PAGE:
Effect of atorvastatin, cholesterol ester transfer protein inhibition, and diabetes mellitus on circulating proprotein subtilisin kexin type 9 and lipoprotein(a) levels in patients at high cardiovascular risk

Benoit J. Arsenault, Francine Petrides, Fatiha Tabet, Weihang Bao, G. Kees Hovingh, S. Matthijs Boekholdt, Stéphane Ramin-Mangata, Olivier Meilhac, David DeMicco, Kerry-Anne Rye, David D. Waters, John J. P. Kastelein, Philip Barter, Gilles Lambert

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Proprotein subtilisin kexin type 9 (PCSK9) and lipoprotein (a) [Lp(a)] levels are causative risk factors for coronary heart disease. The objective of the study was to determine the impact of lipid-lowering treatments on circulating PCSK9 and Lp(a). We measured PCSK9 and Lp(a) levels in plasma samples from Investigation of Lipid Level Management to Understand its Impact in Atherosclerotic Events trial patients with coronary heart disease and/or type II diabetes (T2D) mellitus. Patients received atorvastatin, which was titrated (10, 20, 40, or 80 mg/d) to achieve low-density lipoprotein cholesterol levels <100 mg/dL (baseline) and were subsequently randomized either to atorvastatin + torcetrapib, a cholesterol ester transfer protein inhibitor, or to atorvastatin + placebo. At baseline, both plasma PCSK9 and Lp(a) were dose-dependently increased with increasing atorvastatin doses. Compared with patients without T2D, those with T2D had higher PCSK9 (357 ± 123 vs 338 ± 115 ng/mL, P = .0012) and lower Lp(a) levels (28 ± 32 vs 32 ± 33 mg/dL, P = .0005). Plasma PCSK9 levels significantly increased in patients treated with torcetrapib (+13.1 ± 125.3 ng/mL [+3.7%], P = .005), but not in patients treated with placebo (+2.6 ± 127.9 ng/mL [+0.7%], P = .39). Plasma Lp(a) levels significantly decreased in patients treated with torcetrapib (-3.4 ± 10.7 mg/dL [-11.1%], P < .0001), but not in patients treated with placebo (+0.3 ± 9.4 mg/dL [+0.1%], P = .92). In patients at high cardiovascular disease risk, PCSK9 and Lp(a) are positively and dose-dependently correlated with atorvastatin dosage, whereas the presence of T2D is associated with higher PCSK9 but lower Lp(a) levels. Cholesterol ester transfer protein inhibition with torcetrapib slightly increases PCSK9 levels and decreases Lp(a) levels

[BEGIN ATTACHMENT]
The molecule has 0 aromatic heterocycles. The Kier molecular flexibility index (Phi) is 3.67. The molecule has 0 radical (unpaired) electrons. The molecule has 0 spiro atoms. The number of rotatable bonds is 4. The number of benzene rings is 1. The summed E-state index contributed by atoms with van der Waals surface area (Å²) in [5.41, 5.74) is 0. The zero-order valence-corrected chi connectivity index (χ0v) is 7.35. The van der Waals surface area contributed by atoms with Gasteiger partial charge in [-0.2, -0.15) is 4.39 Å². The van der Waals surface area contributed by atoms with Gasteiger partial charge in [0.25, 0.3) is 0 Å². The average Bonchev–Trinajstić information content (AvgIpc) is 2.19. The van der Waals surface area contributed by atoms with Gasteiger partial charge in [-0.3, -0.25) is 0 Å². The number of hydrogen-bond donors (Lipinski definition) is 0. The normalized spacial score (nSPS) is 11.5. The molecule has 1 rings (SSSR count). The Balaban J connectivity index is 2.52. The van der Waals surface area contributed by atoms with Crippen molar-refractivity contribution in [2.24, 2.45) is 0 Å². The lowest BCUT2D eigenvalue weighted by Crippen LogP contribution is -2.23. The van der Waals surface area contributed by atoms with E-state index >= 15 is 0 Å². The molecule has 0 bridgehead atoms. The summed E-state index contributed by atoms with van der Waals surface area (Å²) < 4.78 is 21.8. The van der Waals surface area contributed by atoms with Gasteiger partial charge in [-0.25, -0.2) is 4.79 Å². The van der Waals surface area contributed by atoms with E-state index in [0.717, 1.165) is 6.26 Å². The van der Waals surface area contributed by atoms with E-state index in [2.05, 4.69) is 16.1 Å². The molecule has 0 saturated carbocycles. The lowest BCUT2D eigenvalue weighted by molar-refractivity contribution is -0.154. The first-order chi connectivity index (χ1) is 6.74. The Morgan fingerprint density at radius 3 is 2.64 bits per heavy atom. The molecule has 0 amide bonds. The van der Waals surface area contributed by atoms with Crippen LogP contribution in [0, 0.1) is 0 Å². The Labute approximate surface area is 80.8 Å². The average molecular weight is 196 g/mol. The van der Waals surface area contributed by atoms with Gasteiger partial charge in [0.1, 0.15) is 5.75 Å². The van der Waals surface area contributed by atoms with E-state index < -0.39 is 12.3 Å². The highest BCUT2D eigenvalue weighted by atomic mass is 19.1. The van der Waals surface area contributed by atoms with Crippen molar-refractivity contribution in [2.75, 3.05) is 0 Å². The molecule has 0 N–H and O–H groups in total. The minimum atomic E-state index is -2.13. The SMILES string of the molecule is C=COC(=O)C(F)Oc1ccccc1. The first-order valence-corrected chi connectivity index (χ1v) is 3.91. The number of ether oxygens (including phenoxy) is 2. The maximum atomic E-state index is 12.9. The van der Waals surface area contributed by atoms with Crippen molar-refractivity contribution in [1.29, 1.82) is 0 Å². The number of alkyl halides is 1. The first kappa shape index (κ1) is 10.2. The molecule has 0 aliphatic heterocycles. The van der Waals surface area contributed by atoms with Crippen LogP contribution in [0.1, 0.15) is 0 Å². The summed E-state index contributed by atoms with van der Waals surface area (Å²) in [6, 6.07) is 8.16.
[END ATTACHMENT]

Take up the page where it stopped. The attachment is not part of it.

Original languageEnglish
Pages (from-to)130-136
JournalJournal of clinical lipidology
Issue number1
Early online date2017
Publication statusPublished - 2018

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